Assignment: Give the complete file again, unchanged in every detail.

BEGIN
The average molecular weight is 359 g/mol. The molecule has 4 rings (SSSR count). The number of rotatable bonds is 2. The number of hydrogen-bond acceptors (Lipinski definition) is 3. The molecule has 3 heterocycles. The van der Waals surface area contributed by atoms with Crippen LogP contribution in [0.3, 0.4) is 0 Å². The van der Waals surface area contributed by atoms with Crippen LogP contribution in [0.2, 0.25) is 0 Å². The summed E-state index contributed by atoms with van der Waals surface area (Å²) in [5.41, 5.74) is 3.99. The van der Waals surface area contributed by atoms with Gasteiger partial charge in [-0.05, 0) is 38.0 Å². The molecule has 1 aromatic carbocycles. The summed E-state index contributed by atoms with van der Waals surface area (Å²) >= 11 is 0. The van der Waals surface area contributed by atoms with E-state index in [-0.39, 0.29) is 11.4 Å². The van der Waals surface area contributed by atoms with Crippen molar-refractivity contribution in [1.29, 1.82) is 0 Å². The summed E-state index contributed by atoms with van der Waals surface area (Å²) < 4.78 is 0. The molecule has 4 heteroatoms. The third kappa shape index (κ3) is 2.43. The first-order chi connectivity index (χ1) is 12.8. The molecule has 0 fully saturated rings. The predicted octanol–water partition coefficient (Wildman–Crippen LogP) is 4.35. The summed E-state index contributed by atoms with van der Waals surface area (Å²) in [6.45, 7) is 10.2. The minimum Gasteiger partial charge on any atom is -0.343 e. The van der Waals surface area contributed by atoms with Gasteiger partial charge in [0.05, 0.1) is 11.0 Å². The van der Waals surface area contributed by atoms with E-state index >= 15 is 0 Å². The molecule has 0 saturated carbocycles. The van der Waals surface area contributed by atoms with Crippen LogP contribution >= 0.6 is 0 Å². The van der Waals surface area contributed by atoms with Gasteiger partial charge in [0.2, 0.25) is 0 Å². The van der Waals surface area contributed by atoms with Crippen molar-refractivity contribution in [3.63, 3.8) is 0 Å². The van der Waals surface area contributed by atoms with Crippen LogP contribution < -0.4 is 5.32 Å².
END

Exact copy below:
The average molecular weight is 359 g/mol. The molecule has 4 rings (SSSR count). The number of rotatable bonds is 2. The number of hydrogen-bond acceptors (Lipinski definition) is 3. The molecule has 3 heterocycles. The van der Waals surface area contributed by atoms with Crippen LogP contribution in [0.3, 0.4) is 0 Å². The van der Waals surface area contributed by atoms with Crippen LogP contribution in [0.2, 0.25) is 0 Å². The summed E-state index contributed by atoms with van der Waals surface area (Å²) in [5.41, 5.74) is 3.99. The van der Waals surface area contributed by atoms with Gasteiger partial charge in [-0.05, 0) is 38.0 Å². The molecule has 1 aromatic carbocycles. The summed E-state index contributed by atoms with van der Waals surface area (Å²) >= 11 is 0. The van der Waals surface area contributed by atoms with E-state index in [-0.39, 0.29) is 11.4 Å². The van der Waals surface area contributed by atoms with Crippen molar-refractivity contribution in [1.29, 1.82) is 0 Å². The summed E-state index contributed by atoms with van der Waals surface area (Å²) < 4.78 is 0. The molecule has 4 heteroatoms. The third kappa shape index (κ3) is 2.43. The first-order chi connectivity index (χ1) is 12.8. The molecule has 0 fully saturated rings. The predicted octanol–water partition coefficient (Wildman–Crippen LogP) is 4.35. The summed E-state index contributed by atoms with van der Waals surface area (Å²) in [6.45, 7) is 10.2. The minimum Gasteiger partial charge on any atom is -0.343 e. The van der Waals surface area contributed by atoms with Gasteiger partial charge in [0.05, 0.1) is 11.0 Å². The van der Waals surface area contributed by atoms with E-state index >= 15 is 0 Å². The molecule has 0 saturated carbocycles. The van der Waals surface area contributed by atoms with Crippen LogP contribution >= 0.6 is 0 Å². The van der Waals surface area contributed by atoms with Gasteiger partial charge in [0.2, 0.25) is 0 Å². The van der Waals surface area contributed by atoms with Crippen molar-refractivity contribution in [3.63, 3.8) is 0 Å². The van der Waals surface area contributed by atoms with Crippen LogP contribution < -0.4 is 5.32 Å².